CMP plan poised for massive Massachusetts contract

The proposal to build a $950 million power line through western Maine received a major boost on Monday, when a decision by a regulatory board in New Hampshire mortally wounded the project’s competitor. Action by the New Hampshire Site Evaluation Committee to delay its final decision on the Northern Pass transmission line likely will make an alternative proposal from Central Maine Power the default winner in a bid to supply vast amounts of hydroelectricity from Quebec to Massachusetts, according to a chief opponent of Northern Pass. The shifting fortunes of Northern Pass and CMP’s project, New England Clean Energy Connect, have been chronicled for months in media reports, but now seem to be coming to a head. The result is placing new scrutiny on CMP’s plan to build a 145-mile line along a corridor it already owns. The line would run from Beattie Township, on the Canadian border north of Route 27 and Coburn Gore, through Farmington and Jay to Lewiston, where it would connect to the regional electric grid. Regulatory delays faced by Northern Pass all but guarantees it can’t receive a go-ahead for its $1.6 billion venture by the March 27 deadline set by Massachusetts. Read the story.


Ski operator intends to buy two Maine resorts

Sugarloaf and Sunday River resorts in Maine are among the properties being acquired by Boyne Resorts. Boyne has announced an agreement with Ski Resort Holdings, LLC, an affiliate of Oz Real Estate, to acquire six mountain resorts and a scenic chairlift attraction currently leased by the resort company. The deal also includes Loon Mountain in New Hampshire. In a statement, Boyne, which operates the properties and owns additional resorts, says it has a 70-year history of ski industry innovations and describes itself as the third-largest mountain resort company in North America. The transaction is expected to close this year, well ahead of the 2018-19 ski season, once regulatory approvals are granted, according to the statement. Boyne has been operating Sunday River in Newry and Sugarloaf in Carrabassett Valley for years. Read the story.


Ready Seafood plans new lobster processing facility

A new lobster processing facility planned for 40 acres on Route 1 in Saco represents a significant addition to the state’s limited processing operations. The facility received a necessary zoning change from Saco municipal officials Monday night, allowing the plan by Ready Seafood Co. to go forward. The company already has processing facilities in Scarborough and a holding facility in Portland. Last fall it announced plans to partner with the University of Maine in a research project to see if they can discover and test safe methods to toughen the shells of soft-shell lobsters, which would allow the crustaceans to be shipped greater distances for distribution. Maine has six large lobster processing facilities, one in eastern Maine and five in the Portland region, but in a typical year, 30 to 40 percent of the lobster catch in Maine goes to Canada for processing. The Ready plant will be built on the northwest side of Route 1, down the road from the Saco Drive-In. Read the story.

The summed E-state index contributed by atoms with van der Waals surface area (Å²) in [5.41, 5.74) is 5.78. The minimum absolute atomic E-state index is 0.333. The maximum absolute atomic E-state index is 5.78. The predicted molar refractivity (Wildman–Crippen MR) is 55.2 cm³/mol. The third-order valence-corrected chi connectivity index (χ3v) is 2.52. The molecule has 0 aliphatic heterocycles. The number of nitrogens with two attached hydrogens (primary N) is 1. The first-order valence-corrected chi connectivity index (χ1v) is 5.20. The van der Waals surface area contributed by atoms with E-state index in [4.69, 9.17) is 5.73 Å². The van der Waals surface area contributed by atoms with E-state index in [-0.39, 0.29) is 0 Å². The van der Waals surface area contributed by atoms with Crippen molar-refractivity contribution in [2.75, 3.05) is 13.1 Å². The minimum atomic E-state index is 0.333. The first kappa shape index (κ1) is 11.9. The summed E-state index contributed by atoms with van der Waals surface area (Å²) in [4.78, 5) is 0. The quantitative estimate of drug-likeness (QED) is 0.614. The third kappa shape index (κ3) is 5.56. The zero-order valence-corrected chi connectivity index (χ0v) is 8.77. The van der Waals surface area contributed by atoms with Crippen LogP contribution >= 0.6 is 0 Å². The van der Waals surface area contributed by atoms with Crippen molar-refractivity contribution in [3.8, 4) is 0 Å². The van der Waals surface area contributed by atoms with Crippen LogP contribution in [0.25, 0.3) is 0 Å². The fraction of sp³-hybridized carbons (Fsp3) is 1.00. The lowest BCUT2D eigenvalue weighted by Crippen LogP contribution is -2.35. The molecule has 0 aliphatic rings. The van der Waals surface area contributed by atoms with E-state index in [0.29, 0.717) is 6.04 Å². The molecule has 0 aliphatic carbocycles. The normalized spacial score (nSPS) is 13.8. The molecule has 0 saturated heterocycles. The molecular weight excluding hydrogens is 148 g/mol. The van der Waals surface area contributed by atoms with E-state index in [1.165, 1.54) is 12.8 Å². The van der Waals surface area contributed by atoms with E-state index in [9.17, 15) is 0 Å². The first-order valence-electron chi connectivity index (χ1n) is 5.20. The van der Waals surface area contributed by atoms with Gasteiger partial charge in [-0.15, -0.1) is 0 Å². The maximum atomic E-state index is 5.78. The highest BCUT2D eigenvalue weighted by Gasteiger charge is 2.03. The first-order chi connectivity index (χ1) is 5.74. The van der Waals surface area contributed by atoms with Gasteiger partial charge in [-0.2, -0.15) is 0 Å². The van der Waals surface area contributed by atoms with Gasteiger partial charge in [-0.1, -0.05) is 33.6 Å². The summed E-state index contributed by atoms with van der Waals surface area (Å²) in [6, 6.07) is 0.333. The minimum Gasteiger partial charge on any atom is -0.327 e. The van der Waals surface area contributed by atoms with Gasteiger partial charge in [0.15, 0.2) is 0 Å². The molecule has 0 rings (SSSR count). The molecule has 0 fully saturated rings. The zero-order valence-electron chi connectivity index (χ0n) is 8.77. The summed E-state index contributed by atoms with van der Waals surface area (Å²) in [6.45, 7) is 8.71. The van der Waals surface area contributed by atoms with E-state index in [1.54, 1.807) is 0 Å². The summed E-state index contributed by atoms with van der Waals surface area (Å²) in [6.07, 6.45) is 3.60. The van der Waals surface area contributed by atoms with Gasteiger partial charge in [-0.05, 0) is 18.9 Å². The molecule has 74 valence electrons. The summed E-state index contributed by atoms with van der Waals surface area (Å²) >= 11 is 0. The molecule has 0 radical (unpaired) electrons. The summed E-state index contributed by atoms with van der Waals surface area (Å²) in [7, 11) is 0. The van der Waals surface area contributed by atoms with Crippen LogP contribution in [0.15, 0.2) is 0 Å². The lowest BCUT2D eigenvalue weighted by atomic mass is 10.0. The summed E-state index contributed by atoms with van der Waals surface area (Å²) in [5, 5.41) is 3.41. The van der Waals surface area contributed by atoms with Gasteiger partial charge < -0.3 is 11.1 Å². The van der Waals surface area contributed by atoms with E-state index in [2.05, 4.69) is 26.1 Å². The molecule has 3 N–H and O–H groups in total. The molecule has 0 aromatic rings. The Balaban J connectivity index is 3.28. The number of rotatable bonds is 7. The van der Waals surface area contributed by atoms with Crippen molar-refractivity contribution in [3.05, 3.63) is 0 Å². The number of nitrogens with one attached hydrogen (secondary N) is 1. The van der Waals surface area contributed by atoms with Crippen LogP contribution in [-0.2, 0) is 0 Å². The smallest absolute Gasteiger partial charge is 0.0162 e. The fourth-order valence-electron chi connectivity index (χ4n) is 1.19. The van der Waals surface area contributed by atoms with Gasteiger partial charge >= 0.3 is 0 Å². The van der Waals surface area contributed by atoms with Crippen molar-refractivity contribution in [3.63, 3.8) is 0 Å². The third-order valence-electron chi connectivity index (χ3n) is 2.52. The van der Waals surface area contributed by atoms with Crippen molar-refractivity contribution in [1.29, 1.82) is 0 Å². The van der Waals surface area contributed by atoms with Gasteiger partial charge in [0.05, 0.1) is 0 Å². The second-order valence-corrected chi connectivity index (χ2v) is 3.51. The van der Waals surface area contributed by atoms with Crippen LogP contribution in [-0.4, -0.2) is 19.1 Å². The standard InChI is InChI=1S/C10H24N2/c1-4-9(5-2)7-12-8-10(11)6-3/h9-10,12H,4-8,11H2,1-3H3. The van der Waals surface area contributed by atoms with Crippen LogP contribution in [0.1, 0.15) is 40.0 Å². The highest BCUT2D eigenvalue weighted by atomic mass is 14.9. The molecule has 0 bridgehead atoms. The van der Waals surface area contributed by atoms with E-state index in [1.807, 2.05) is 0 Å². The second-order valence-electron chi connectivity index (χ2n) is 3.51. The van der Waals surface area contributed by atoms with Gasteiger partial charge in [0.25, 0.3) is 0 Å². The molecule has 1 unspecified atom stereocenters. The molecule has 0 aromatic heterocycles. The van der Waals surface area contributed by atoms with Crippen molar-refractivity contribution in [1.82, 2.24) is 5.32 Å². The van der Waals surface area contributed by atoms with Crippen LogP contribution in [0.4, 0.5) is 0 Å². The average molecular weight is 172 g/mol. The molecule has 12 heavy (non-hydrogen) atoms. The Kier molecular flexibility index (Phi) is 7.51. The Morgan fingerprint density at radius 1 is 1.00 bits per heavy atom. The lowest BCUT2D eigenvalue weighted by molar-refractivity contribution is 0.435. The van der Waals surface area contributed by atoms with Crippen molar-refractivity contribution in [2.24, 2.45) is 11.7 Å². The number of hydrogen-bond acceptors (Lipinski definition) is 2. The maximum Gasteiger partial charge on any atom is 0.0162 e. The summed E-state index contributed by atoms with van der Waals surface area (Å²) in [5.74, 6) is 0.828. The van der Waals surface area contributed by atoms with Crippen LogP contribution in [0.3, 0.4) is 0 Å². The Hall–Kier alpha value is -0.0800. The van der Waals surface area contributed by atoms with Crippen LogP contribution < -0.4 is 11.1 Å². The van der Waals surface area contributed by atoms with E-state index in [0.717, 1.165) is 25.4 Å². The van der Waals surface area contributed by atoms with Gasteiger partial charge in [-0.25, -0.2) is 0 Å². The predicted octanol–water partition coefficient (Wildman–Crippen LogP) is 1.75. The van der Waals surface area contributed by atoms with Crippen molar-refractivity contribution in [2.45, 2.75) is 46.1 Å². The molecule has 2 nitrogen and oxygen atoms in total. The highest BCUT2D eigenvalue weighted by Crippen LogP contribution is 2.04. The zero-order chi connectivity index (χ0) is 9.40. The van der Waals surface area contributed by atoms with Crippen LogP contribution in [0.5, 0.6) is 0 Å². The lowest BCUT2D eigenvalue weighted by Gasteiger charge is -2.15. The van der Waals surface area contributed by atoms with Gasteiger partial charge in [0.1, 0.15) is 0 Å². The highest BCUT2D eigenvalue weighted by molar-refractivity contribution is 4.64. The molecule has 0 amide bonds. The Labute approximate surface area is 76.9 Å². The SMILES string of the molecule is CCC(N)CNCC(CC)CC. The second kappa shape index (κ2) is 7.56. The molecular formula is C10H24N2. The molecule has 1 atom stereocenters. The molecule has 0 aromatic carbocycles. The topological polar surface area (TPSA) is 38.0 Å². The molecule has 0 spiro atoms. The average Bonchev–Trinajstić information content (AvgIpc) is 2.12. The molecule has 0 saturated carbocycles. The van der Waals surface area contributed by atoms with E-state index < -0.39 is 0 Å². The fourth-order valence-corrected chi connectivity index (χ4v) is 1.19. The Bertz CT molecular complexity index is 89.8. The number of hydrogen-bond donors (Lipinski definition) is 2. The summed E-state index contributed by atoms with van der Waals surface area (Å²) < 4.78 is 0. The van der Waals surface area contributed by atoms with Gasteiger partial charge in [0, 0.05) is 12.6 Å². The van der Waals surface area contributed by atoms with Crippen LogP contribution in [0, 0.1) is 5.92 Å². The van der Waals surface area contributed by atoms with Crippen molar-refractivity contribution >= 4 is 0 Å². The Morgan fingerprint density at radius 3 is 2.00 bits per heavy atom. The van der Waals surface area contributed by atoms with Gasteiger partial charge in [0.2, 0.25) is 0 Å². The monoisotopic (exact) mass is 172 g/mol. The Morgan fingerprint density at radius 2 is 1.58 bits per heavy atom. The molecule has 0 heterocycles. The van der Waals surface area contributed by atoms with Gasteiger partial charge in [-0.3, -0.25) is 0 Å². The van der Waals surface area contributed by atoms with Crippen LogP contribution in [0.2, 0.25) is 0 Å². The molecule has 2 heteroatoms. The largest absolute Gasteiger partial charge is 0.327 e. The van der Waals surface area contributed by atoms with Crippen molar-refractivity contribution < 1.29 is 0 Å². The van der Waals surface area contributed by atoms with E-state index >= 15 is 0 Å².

Thompson Point hotel plan ready for review

A long-planned hotel that is part of the redevelopment of Thompson’s Point in Portland is headed for a Planning Board workshop next week. The five-story, 148-room hotel will be part of Marriott International, Chris Thompson of Forefront Partners said during a neighborhood meeting in January. The hotel has been planned from the project’s outset and is a component of the master development plan approved by the Planning Board in 2014. The site was shifted to the lot behind the Brick South building, which is used for events that include the Maine Flower Show. The hotel would be across the access road from the outdoor concert venue and winter skating rink. Along with the change of sites, plans for 24 condominium units on the top floor were also scrapped. Read the story.

Canadian firm to test for mining potential in northern Maine

A Canadian company could develop Maine’s first large-scale mining operation in decades if a $1 million exploration project finds high-grade metal deposits. Wolfden Resources Corp. is currently testing core samples from a deposit under Pickett Mountain in Penobscot County. The CEO of the Ontario-based company says it could be one of the highest-grade undeveloped volcanic deposits in North America. Read the story.